AbstractThis study undertook a critical examination of developing countries’ experiences of infrastructure-related construction dispute resolution using Ghana as a case study. It investigated the dispute resolution processes and procedures which parties to infrastructure construction disputes employed to address such disputes. To gain a better understanding of the dispute resolution processes, the study also assessed the legal framework for procurement and contract formation and other contextual issues which influenced parties’ dispute resolution choices. Consequently, strategies for efficient and effective dispute resolution were developed. The main rationale for the study was the need for effective and efficient dispute resolution processes in the context of infrastructure projects in developing countries. The literature indicated that disputes often occurred on such projects in developing countries that were resolved at great cost mainly by arbitral tribunals in the developed world. However, there was limited information on the extent to which other dispute resolution mechanisms were utilised prior to resort to international arbitration. The study adopted a qualitative research approach informed by the interpretivist philosophical paradigm. Data was collected from fifty-six interviewees from the State as the Employer and foreign contractors through semi-structured interviews and documents and analysed using qualitative data analysis procedures associated with grounded theory research such as coding, constant comparison, memoing and diagramming, and doctrinal legal analysis. It was found that engineer’s determination, negotiation and international arbitration were the most used dispute resolution mechanisms. Others such as mediation were rarely used. The dispute resolution processes were characterised by high cost, low satisfaction with outcomes and negative effect on relationships. It was also found that the extant dispute resolution processes were the product of the nature of the parties, the context in which they operated and their responses to the context. Factors such as lack of coordination among the Employer’s sub-units, human resource constraints and political interference had varying negative impacts on dispute occurrence, dispute resolution system design and the dispute resolution processes. To deal with these challenges and achieve efficient and effective dispute resolution processes, four sets of remedial strategies (condensed into a model called the Dispute Resolution Efficiency Cycle (DREC)) were proposed. The study has provided empirical evidence which has addressed some of the gaps identified in the literature on issues such as absence of information on pre-international arbitration dispute processes. The study has also highlighted the impact of context and dispute system design on dispute resolution. Contributions to practice included diagnosing challenges with the extant dispute resolution processes and proposing possible remedial strategies.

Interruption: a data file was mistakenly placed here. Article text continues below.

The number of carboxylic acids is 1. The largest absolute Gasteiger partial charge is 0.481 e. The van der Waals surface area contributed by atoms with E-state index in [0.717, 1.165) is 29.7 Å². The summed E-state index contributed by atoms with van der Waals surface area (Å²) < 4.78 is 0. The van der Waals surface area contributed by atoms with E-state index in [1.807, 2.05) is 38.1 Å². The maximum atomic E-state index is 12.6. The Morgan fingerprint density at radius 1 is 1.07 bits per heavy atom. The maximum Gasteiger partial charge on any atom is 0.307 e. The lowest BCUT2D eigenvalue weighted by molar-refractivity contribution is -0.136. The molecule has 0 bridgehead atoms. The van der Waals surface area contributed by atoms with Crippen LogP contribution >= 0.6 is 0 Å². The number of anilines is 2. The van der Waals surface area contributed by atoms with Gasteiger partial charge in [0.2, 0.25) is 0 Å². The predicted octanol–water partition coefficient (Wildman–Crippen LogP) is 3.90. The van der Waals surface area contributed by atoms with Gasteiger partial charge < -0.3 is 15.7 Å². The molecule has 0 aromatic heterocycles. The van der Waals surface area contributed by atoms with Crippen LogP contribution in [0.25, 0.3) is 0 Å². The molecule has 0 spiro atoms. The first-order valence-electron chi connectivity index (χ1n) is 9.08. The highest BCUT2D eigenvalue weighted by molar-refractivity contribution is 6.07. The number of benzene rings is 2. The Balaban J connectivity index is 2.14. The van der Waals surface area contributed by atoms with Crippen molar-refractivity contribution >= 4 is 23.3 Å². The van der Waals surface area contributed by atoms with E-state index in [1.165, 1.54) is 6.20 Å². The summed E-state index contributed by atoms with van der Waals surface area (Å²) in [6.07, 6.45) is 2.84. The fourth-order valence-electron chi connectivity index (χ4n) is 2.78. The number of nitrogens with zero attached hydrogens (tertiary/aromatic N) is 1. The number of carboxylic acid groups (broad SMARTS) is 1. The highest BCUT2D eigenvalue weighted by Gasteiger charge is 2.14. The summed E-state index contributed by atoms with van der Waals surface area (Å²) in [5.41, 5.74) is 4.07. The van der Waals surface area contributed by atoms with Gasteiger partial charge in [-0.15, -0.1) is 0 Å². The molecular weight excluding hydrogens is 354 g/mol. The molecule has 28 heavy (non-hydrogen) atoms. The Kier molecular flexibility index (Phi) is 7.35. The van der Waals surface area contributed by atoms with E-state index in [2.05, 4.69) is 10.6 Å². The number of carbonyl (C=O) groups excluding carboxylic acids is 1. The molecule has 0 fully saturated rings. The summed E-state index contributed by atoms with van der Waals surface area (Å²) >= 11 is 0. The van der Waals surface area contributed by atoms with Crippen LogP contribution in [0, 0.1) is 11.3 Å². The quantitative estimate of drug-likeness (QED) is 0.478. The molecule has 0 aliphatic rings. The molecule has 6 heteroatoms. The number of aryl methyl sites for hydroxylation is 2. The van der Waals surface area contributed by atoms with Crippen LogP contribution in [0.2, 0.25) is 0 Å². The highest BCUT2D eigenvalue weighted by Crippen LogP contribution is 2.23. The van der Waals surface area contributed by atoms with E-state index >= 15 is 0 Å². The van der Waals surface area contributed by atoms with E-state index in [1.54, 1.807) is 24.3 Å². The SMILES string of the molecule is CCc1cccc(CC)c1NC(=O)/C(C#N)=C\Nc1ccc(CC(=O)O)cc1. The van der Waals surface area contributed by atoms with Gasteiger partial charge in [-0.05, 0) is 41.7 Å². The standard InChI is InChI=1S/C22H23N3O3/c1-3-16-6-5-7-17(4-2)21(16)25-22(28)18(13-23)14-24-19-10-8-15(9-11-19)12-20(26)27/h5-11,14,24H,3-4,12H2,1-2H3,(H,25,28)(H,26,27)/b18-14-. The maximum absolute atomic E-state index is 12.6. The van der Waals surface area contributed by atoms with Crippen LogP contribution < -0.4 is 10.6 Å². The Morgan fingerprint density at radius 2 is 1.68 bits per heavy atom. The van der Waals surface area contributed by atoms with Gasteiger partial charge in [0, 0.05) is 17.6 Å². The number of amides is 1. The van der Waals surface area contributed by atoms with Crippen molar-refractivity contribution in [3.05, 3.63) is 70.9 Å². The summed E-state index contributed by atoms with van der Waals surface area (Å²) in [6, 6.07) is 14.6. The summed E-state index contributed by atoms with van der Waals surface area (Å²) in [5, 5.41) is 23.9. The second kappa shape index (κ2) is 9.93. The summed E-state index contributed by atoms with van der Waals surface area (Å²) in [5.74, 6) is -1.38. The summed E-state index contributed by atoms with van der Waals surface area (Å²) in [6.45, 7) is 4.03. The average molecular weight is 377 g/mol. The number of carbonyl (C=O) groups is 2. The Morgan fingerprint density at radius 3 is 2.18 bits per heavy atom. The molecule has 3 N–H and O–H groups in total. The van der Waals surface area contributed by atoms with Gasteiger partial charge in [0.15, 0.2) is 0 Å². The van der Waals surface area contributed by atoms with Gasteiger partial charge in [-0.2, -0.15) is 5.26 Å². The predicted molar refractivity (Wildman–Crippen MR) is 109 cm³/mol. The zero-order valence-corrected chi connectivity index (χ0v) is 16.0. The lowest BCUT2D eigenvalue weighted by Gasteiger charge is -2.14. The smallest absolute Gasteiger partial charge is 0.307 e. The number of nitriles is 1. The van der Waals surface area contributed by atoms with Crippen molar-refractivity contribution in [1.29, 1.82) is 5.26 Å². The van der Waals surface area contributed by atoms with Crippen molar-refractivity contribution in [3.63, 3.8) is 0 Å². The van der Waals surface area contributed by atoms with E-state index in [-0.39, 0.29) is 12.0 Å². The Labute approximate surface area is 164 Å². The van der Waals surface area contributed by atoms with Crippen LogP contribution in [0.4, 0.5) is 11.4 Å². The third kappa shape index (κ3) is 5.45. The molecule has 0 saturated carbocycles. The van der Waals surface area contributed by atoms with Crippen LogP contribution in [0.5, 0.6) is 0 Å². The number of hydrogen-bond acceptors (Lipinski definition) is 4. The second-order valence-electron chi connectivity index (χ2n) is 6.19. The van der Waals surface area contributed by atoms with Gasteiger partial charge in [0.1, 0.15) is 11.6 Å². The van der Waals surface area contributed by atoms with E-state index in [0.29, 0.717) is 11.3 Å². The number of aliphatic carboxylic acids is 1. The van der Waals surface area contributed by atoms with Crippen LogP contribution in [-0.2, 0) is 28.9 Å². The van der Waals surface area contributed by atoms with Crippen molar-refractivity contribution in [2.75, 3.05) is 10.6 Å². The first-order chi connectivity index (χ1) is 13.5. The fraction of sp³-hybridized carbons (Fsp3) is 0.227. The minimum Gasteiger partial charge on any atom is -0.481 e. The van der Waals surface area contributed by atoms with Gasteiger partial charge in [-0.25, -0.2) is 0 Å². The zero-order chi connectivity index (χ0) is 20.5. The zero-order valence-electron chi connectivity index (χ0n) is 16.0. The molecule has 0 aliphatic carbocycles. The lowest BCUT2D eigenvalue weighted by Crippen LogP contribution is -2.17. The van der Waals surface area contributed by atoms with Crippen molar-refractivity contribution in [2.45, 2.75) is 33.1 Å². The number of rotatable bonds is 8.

PublisherUniversity of Wolverhampton